Daylight length, or photoperiod, strongly influences hormone production in birds. In the northern hemisphere, our story begins shortly after the winter solstice in December. As daylight length increases, a cascade of hormones causes birds’ gonads to swell in preparation for reproduction, egg-laying, and incubation. In this blog, we’ll discuss the role the brood patch plays in incubation and determining clutch size.
How do bald eagles keep their eggs warm in subzero temperatures? They apply heat via a special area of bare skin on their bellies called a brood patch. Shortly before laying, the hormones oestrogen, prolactin, and progesterone cause feathers on a bird’s belly to loosen and drop off, creating a patch of bare skin. Oestrogen develops supplemental blood vessels in and around the patch, carrying warm blood close to the skin’s surface. It may also cause eagles to store fat in and around the patch, causing it to swell and increasing its pliability. A brood patch allows eagles to incubate through the very coldest weather: a record -50F/-45C when Mom laid her second egg in 2014!
Brood patches help determine clutch size
In addition to applying heat, a female eagle’s brood patch helps to regulate the number of eggs she lays. Bald eagles are indeterminate layers: although they lay only one clutch per year under normal circumstances, they will lay new eggs to replace eggs that are removed or broken early in the laying cycle. How does it work? When touch sensors in an eagle’s brood patch detect eggs, they initiate a complex cascade of hormones that limits further ova production. But if an eagle’s eggs are removed or broken shortly after she lays them, regulation doesn’t happen. She will continue laying until she can’t produce any more eggs or lays enough eggs to trigger ova regulation. In one study, a house sparrow laid 50 eggs before finally stopping!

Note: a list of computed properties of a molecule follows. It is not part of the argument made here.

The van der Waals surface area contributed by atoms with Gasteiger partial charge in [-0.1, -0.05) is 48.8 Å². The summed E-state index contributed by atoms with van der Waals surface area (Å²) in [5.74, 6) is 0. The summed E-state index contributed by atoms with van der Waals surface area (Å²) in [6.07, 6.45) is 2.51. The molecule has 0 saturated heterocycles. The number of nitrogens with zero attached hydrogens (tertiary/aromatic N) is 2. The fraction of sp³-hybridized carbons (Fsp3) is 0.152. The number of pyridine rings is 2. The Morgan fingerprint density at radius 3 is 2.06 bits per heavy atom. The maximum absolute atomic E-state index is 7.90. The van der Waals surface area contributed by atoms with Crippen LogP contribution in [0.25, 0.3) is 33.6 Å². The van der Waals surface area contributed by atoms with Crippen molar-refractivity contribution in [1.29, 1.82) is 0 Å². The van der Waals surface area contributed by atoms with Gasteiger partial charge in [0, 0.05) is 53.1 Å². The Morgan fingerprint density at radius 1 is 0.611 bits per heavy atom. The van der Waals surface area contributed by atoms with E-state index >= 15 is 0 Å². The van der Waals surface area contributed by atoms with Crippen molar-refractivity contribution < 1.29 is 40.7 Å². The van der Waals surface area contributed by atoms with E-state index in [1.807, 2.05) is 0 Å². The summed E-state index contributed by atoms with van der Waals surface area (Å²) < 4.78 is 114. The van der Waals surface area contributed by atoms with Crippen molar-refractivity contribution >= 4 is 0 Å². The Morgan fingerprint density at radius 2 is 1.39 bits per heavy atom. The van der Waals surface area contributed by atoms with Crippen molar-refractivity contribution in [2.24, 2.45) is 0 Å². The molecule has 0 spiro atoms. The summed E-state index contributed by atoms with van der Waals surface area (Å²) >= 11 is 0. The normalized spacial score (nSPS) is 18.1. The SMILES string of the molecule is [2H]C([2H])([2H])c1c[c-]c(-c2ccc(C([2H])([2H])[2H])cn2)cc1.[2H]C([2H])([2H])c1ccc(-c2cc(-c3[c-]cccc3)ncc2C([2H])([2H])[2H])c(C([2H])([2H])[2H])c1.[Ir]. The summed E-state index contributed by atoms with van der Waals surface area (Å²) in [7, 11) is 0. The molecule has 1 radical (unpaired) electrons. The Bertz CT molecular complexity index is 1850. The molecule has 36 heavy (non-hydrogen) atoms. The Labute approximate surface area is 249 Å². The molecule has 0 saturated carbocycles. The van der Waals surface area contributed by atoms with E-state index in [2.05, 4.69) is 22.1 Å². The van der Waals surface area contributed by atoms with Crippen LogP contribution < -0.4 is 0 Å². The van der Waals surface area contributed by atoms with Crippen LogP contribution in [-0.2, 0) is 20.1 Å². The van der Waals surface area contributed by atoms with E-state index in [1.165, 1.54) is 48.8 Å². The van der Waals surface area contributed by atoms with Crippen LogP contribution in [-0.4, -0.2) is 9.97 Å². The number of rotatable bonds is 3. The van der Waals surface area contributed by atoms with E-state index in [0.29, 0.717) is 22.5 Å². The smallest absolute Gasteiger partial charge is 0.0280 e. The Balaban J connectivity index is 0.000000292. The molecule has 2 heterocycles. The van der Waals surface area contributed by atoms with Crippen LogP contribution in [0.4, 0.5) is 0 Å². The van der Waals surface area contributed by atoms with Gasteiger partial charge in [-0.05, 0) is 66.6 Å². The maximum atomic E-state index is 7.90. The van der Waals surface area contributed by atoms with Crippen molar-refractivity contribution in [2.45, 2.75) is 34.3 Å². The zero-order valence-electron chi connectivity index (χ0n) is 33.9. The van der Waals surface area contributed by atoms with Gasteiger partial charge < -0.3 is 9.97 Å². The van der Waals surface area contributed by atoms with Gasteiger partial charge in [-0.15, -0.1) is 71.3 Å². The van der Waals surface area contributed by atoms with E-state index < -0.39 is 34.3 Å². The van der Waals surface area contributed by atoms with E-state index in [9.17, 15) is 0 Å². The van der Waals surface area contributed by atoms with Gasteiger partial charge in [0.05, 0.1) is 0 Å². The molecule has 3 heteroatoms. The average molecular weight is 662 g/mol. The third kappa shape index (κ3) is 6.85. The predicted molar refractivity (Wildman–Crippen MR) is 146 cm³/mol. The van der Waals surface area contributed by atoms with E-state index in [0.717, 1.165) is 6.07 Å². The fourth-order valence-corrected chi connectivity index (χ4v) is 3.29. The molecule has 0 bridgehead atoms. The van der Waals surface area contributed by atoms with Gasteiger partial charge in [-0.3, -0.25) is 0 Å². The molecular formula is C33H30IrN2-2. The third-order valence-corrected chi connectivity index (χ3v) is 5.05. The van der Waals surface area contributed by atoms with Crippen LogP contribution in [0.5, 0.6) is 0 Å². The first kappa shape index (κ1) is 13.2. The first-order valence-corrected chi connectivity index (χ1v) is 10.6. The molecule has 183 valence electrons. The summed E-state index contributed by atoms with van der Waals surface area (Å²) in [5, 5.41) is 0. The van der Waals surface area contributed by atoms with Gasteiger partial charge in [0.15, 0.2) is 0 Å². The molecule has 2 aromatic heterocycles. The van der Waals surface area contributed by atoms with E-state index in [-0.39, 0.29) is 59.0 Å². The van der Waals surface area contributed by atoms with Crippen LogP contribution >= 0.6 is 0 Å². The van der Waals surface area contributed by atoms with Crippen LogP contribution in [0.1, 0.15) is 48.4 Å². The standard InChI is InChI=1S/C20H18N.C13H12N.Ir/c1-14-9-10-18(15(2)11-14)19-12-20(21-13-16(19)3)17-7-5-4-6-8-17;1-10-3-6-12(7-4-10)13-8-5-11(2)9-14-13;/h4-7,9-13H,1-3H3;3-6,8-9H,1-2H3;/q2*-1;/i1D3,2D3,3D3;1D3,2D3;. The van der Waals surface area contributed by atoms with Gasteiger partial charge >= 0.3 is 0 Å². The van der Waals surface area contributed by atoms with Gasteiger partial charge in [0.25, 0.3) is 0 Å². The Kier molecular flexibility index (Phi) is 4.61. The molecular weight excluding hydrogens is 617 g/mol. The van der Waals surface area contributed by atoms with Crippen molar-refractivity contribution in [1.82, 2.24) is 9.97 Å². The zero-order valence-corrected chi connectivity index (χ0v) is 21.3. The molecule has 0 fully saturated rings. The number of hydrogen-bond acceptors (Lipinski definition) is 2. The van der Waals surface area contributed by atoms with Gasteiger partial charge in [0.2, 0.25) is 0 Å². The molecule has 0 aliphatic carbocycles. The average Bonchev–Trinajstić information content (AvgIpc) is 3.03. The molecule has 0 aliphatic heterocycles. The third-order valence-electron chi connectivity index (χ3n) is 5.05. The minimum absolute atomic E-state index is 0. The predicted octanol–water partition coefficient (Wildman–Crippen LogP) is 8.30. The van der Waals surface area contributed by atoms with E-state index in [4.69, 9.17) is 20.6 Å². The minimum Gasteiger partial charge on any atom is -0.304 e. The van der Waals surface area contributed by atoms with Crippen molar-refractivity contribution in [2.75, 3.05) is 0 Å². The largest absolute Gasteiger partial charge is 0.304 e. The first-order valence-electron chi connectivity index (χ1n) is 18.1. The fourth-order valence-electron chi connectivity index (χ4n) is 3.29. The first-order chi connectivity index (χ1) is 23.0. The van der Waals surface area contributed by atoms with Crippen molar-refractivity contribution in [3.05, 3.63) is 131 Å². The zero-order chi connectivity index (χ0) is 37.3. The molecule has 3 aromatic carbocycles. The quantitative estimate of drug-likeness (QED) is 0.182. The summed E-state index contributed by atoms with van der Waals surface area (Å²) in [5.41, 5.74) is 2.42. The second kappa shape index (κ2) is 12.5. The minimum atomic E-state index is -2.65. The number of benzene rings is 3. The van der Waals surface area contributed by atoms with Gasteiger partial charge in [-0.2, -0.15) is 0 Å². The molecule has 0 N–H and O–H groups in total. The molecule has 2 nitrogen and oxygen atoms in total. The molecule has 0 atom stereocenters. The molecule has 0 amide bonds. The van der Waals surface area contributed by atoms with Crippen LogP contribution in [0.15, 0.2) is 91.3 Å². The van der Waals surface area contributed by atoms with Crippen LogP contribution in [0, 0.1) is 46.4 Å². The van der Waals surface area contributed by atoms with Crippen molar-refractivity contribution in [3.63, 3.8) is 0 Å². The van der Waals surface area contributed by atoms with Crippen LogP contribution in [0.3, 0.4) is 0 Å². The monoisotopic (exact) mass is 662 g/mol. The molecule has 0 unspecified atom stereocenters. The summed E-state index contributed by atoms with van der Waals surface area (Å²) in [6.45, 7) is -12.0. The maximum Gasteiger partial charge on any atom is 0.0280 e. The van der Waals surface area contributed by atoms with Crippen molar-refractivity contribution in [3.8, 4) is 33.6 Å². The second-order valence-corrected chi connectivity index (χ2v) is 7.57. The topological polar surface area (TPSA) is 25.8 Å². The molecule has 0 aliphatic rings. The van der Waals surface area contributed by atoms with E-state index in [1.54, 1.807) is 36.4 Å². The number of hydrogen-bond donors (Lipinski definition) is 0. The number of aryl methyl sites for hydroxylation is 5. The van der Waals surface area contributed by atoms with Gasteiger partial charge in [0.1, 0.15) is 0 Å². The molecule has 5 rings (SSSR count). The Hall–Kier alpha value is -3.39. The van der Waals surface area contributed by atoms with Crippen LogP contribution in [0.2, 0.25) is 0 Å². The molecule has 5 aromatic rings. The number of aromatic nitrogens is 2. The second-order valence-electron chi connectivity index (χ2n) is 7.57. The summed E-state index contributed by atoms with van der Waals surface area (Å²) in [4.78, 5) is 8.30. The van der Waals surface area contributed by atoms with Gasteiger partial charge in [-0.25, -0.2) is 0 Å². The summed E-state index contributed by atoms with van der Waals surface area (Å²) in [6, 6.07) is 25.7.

Does diet help determine how many eggs an eagle lays? Female bald eagles store water and shift fat to their brood patches in preparation for egg-laying and incubation. Since brood patches help regulate egg-laying, it seems plausible that patch size could influence clutch size. All of the eagles we watch live on territories with an abundance of food, which may explain why they consistently lay three eggs instead of two.
Do bald eagles have brood patches all year long? They do not! Egg production hormones ebb when hatch begins. Feathers grow back, blood vessels shrink and disappear, and stored fat dissipates, restoring the area to non-breeding function and feather cover around the time young eagles fledge.
Things that helped me learn about this topic
- The book ‘Bird Sense’ by Tim Birkhead. The book is divided into chapters seeing, hearing, touch, taste, smell, magnetic sensing, and emotions. It’s a fascinating read and I highly recommend it.
- The book ‘The Bald Eagle’ by Mark Stalmaster
Why do eagles sunbathe? It helps kill and/or prevent parasites in less-exposed areas like wingpits, helps keep feathers in tip-top condition, and looks quite comfortable, too. Thanks for the great captures, Robin and Debbie!